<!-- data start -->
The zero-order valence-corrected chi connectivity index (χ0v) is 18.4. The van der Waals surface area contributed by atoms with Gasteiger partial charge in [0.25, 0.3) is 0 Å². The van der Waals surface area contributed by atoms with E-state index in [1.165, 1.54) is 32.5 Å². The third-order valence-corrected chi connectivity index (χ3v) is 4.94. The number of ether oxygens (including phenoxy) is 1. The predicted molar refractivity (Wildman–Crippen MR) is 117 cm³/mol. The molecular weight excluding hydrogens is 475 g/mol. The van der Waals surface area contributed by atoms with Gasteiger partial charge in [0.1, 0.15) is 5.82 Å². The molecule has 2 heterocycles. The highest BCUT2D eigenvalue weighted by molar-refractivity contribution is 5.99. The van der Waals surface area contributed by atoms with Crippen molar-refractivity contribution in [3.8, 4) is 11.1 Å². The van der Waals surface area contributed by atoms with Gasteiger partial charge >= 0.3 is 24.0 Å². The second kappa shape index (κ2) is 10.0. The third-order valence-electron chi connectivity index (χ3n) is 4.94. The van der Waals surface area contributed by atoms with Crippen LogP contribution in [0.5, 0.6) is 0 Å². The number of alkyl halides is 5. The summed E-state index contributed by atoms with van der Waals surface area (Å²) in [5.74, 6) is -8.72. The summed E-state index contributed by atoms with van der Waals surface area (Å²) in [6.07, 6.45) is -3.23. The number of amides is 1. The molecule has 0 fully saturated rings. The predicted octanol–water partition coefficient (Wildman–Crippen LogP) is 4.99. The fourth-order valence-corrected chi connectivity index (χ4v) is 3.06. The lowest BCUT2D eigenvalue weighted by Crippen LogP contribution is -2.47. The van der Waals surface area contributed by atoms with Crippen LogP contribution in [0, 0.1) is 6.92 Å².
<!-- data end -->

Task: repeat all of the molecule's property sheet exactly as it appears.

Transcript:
The zero-order valence-corrected chi connectivity index (χ0v) is 18.4. The van der Waals surface area contributed by atoms with Gasteiger partial charge in [0.25, 0.3) is 0 Å². The van der Waals surface area contributed by atoms with E-state index in [1.165, 1.54) is 32.5 Å². The third-order valence-corrected chi connectivity index (χ3v) is 4.94. The number of ether oxygens (including phenoxy) is 1. The predicted molar refractivity (Wildman–Crippen MR) is 117 cm³/mol. The molecular weight excluding hydrogens is 475 g/mol. The van der Waals surface area contributed by atoms with Gasteiger partial charge in [0.1, 0.15) is 5.82 Å². The molecule has 2 heterocycles. The highest BCUT2D eigenvalue weighted by molar-refractivity contribution is 5.99. The van der Waals surface area contributed by atoms with Crippen molar-refractivity contribution in [3.8, 4) is 11.1 Å². The van der Waals surface area contributed by atoms with Gasteiger partial charge >= 0.3 is 24.0 Å². The second kappa shape index (κ2) is 10.0. The third-order valence-electron chi connectivity index (χ3n) is 4.94. The van der Waals surface area contributed by atoms with Crippen LogP contribution in [0.5, 0.6) is 0 Å². The number of alkyl halides is 5. The summed E-state index contributed by atoms with van der Waals surface area (Å²) in [5.74, 6) is -8.72. The summed E-state index contributed by atoms with van der Waals surface area (Å²) in [6.07, 6.45) is -3.23. The number of amides is 1. The molecule has 0 fully saturated rings. The predicted octanol–water partition coefficient (Wildman–Crippen LogP) is 4.99. The fourth-order valence-corrected chi connectivity index (χ4v) is 3.06. The lowest BCUT2D eigenvalue weighted by Crippen LogP contribution is -2.47. The van der Waals surface area contributed by atoms with Crippen LogP contribution in [0, 0.1) is 6.92 Å².